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Sediment carbon accumulation is southern latitude saltmarsh communities of Tasmania, Australia


Ellison, JC and Beasy, KM, Sediment carbon accumulation is southern latitude saltmarsh communities of Tasmania, Australia, Biology, 7, (2) Article 27. ISSN 2079-7737 (2018) [Refereed Article]


Copyright Statement

Copyright 2018 The Authors. Licensed under Creative Commons Attribution 4.0 International (CC BY 4.0)

DOI: doi:10.3390/biology7020027


Carbon sequestration values of wetlands are greatest in their sediments. Northern hemisphere research dominates the earlier saltmarsh carbon sequestration literature, recently augmented by analyses across mainland Australia where species assemblages, catchment histories and environmental settings differ. No previous assessment has been made for Tasmania. Carbon stores and accumulation rates in saltmarsh sediments of the Rubicon estuary, Tasmania, were investigated. Carbon was determined from sediment cores by Elemental Analyser, combined with analysis of organic content and bulk density. Carbon accumulation was determined using short-term and long-term sediment accretion indicators. Results showed carbon densities to be lower than global averages, with variation found between carbon stores of native and introduced species zones. Cores from introduced Spartina anglica indicated a trend of higher sediment carbon percentages relative to cores from native saltmarsh Juncus kraussii and Sarcocornia quinqueflora, and in finer grain sizes. Sediment carbon stock of 30 cm depths was 49.5 Mg C ha−1 for native saltmarsh and 55.5 Mg C ha−1 for Spartina. Carbon percentages were low owing to high catchment inorganic sediment yields, however carbon accumulation rates were similar to global averages, particularly under Spartina. Covering 85% of saltmarsh area in the estuary, Spartina contributes the majority to carbon stores, potentially indicating a previously unrecognized value for this invasive species in Australia.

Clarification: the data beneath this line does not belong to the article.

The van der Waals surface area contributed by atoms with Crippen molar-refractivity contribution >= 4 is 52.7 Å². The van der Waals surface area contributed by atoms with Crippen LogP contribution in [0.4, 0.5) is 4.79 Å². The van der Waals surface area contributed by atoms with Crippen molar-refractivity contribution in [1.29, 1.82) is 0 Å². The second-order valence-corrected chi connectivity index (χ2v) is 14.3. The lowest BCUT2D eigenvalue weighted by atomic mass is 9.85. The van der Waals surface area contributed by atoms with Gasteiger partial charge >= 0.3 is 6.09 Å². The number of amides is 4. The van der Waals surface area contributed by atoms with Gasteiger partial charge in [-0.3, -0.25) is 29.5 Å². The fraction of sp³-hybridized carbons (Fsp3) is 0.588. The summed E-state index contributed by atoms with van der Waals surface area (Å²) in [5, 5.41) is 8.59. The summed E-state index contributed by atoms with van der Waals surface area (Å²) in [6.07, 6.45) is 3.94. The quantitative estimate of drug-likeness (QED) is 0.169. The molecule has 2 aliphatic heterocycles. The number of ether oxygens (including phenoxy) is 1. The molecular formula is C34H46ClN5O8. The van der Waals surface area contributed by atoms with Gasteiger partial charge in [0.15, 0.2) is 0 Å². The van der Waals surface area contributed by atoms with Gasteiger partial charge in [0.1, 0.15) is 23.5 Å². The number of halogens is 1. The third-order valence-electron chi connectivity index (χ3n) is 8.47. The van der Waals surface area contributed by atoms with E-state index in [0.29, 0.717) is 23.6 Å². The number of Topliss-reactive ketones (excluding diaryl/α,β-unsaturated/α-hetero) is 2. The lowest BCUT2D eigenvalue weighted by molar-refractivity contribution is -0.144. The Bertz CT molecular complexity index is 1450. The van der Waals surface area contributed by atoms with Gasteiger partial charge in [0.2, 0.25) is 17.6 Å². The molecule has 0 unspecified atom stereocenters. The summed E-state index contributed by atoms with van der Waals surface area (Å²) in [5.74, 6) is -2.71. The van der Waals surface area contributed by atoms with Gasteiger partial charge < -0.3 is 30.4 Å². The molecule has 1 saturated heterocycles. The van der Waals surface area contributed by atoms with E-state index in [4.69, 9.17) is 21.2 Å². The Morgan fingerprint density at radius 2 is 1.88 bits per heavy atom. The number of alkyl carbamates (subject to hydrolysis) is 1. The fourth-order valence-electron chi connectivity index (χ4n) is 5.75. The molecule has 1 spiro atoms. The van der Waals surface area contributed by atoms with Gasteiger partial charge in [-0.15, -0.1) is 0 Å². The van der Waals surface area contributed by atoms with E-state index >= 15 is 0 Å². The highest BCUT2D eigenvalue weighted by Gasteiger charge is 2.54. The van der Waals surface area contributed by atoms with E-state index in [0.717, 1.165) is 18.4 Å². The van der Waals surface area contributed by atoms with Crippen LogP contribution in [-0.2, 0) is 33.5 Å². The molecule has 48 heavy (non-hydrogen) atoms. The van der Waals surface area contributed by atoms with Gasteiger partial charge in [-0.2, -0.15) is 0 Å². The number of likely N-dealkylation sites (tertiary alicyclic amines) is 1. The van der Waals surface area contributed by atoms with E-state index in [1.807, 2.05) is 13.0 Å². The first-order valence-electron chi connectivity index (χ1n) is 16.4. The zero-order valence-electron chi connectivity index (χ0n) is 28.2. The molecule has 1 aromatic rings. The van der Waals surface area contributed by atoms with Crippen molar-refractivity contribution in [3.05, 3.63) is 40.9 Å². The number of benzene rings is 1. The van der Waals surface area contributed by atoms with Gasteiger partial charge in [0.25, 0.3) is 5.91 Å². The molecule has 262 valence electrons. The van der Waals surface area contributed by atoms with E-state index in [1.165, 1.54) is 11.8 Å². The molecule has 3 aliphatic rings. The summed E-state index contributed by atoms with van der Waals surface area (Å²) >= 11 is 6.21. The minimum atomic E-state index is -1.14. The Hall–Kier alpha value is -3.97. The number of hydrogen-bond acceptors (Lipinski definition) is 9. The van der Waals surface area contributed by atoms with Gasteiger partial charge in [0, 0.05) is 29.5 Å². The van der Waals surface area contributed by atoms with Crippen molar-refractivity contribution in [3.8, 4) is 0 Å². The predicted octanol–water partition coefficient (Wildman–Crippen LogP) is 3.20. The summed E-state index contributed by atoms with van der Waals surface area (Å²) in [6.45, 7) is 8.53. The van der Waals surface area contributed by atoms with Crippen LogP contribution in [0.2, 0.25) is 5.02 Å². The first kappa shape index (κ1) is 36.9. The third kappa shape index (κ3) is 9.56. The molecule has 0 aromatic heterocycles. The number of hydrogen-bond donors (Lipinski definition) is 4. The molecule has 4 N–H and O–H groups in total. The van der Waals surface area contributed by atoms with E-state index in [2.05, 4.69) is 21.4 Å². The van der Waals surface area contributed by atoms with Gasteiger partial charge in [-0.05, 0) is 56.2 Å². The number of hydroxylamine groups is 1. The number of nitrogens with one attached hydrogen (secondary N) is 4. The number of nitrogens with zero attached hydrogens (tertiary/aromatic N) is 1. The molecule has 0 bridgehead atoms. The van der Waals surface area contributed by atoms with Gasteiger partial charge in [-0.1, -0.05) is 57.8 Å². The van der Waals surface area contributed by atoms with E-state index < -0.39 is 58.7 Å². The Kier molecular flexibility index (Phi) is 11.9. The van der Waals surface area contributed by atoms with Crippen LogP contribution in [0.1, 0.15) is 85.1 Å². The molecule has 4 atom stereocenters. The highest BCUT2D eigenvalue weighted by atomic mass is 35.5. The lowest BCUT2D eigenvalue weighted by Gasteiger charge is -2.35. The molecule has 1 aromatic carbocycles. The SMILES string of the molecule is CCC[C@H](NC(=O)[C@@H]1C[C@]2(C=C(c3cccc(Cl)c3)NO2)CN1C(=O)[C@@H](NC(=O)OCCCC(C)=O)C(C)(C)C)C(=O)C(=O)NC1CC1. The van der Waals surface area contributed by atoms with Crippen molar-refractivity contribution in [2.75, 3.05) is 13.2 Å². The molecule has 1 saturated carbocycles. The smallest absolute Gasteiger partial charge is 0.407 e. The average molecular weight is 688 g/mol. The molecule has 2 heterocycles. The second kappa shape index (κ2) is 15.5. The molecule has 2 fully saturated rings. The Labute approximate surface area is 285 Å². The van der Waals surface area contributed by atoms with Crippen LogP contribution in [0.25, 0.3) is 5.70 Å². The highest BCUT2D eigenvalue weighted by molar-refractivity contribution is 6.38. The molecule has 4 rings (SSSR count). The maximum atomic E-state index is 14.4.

Item Details

Item Type:Refereed Article
Keywords:saltmarsh, sediment carbon, wetland, accumulation rates, Spartina, pollen analysis
Research Division:Earth Sciences
Research Group:Physical geography and environmental geoscience
Research Field:Physical geography and environmental geoscience not elsewhere classified
Objective Division:Environmental Management
Objective Group:Coastal and estuarine systems and management
Objective Field:Coastal erosion
UTAS Author:Ellison, JC (Associate Professor Joanna Ellison)
UTAS Author:Beasy, KM (Dr Kim Beasy)
ID Code:125733
Year Published:2018
Web of Science® Times Cited:3
Deposited By:Geography and Spatial Science
Deposited On:2018-05-02
Last Modified:2019-03-14
Downloads:107 View Download Statistics

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